Monster of the Week: Godzilla

Godzilla in a scene from 'Godzilla 2000.' TriStar/Getty Images

There's much we don't understand about Godzilla.

His titanic size has always been problematic. As Danielle Venton sumarizes over at Popular Science, the monster's most recent incarnation would weigh in at 164,000 tons and boast bones twice as strong as some titanium alloys.

(Movie Poster Image Art/Getty)

Consider the example of the spherical cow -- not an adversary of mighty Gojira but rather a fitting scientific metaphor: As this cow grows, its volume increases more rapidly than its surface area. Double the radius and you see a 4x surface area increase and an 8x volume increase. You can't take a small form, make it bigger and expect it to function the same -- that goes for giant gorillas as well as God lizards that grow in size from 50 meters to 150 meters without significant morphological changes.

But as R. McNeill Alexander points out in "Engineering limits to the body size of land animals," it's less about what's morphologically or biologically possible, but more about what's competitive in the struggle for existence.

Of course, Godzilla and his fellow Massive Unidentified Terrestrial Organisms (MUTO) are not denizens of our word. As pointed out in the latest franchise installment, these titans are radiation-feeding leftovers from a primal terrestrial era.

Eater of Rads

Interestingly enough, a radiation-eating (radiovore?) Godzilla would not be alone in our natural world. In 2007, researchers at the Albert Einstein College of Medicine of Yeshiva University discovered that some fungi use radioactivity as an energy source as well.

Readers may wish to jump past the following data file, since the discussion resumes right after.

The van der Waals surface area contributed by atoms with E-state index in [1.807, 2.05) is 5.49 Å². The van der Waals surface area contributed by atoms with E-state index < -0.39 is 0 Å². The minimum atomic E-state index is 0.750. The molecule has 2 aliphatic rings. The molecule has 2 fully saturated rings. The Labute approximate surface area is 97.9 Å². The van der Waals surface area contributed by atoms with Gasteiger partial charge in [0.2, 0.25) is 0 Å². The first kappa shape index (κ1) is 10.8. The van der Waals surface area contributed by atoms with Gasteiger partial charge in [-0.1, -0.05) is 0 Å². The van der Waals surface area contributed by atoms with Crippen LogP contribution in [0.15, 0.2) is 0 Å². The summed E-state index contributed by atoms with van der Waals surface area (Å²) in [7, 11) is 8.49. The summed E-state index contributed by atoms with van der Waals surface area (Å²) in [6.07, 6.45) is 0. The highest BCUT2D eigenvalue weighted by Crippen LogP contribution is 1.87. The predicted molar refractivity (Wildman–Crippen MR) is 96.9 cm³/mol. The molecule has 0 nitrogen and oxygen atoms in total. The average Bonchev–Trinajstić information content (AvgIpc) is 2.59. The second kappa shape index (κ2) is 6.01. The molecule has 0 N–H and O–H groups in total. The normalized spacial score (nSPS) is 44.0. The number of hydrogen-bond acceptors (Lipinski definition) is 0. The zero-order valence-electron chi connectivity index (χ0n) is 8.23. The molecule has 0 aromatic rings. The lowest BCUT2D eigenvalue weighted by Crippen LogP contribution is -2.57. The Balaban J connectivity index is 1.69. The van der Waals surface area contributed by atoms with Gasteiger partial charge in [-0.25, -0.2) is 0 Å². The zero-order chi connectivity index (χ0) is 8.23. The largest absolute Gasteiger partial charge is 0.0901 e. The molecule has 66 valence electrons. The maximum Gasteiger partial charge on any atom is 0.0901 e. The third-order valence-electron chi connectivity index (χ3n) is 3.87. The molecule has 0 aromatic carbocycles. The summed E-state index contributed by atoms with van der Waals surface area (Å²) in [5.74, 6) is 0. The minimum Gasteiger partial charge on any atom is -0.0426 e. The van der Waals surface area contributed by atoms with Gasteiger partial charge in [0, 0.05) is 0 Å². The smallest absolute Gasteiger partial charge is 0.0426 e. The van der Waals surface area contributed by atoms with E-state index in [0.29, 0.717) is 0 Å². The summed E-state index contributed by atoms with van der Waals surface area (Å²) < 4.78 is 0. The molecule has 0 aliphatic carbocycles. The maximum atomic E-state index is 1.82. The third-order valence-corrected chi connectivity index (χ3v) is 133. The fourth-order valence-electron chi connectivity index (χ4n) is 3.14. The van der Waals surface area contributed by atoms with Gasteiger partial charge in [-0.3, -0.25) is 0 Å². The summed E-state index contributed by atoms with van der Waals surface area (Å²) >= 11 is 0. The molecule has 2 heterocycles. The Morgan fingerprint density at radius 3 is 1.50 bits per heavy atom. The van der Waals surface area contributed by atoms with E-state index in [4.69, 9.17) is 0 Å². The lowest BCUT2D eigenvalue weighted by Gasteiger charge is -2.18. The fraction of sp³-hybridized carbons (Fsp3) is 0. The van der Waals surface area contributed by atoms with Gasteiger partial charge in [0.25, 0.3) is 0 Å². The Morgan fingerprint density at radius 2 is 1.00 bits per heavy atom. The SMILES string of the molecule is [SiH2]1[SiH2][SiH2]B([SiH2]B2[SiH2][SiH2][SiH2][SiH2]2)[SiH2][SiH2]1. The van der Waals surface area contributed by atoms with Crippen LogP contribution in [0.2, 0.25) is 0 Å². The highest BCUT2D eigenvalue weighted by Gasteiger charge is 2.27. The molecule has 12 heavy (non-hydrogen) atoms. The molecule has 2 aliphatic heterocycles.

In "Ionizing Radiation Changes the Electronic Properties of Melanin and Enhances the Growth of Melanized Fungi," the researchers found that fungi containing the pigment melanin can utilize the ionizing radiation portion of the electromagnetic spectrum to transform radioactive energy into biological energy. This would be in keeping with the way the chlorophyll in plants converts sunlight into bio-energy.

Reports of melanin-rich fungi thriving on Chernobyl's reactor walls inspired the research, but the possible applications extend far beyond. The researchers suggest that radiation-grown fungi might one day feed human space travelers, or even unlock the possibility that melanin in human flesh provides energy to skin cells.

But of course Godzilla is an unnatural creature, ultimately alien to our world of natural biology. What's more, he might truly be a god. Film producer Sh?go Tomiyama stated the following in a 2004 interview with the now-defunct (archived here):

"Godzilla is closer to being a God. He's not just a living animal or a monster ... The fact is that humans cannot control or judge the Gods. They have their own will. They have their own way. In Japan there are many Gods. There is a God of Destruction. He totally destroys everything and then there is a rebirth. Something new and fresh can begin. Godzilla is closer to being that kind of God."

How can science seek to explain such a being?

Monster of the Week is a - you guessed it - regular look at the denizens is of our monster-haunted world. Sometimes we'll focus on the cultural aspects, but mostly we'll look at the possible science behind a creature of myth, movie or legend. Be sure to explore the Monster Gallery as well as the Monster Science video series.

About the Author: Robert Lamb spent his childhood reading books and staring into the woods — first in Newfoundland, Canada and then in rural Tennessee. There was also a long stretch in which he was terrified of alien abduction. He earned a degree in creative writing. He taught high school and then attended journalism school. He wrote for the smallest of small-town newspapers before finally becoming a full-time science writer and podcaster. He’s currently a senior writer at HowStuffWorks and has co-hosted the science podcast Stuff to Blow Your Mind since its inception in 2010. In his spare time, he enjoys traveling with his wife Bonnie, discussing dinosaurs with his son Bastian and crafting the occasional work of fiction.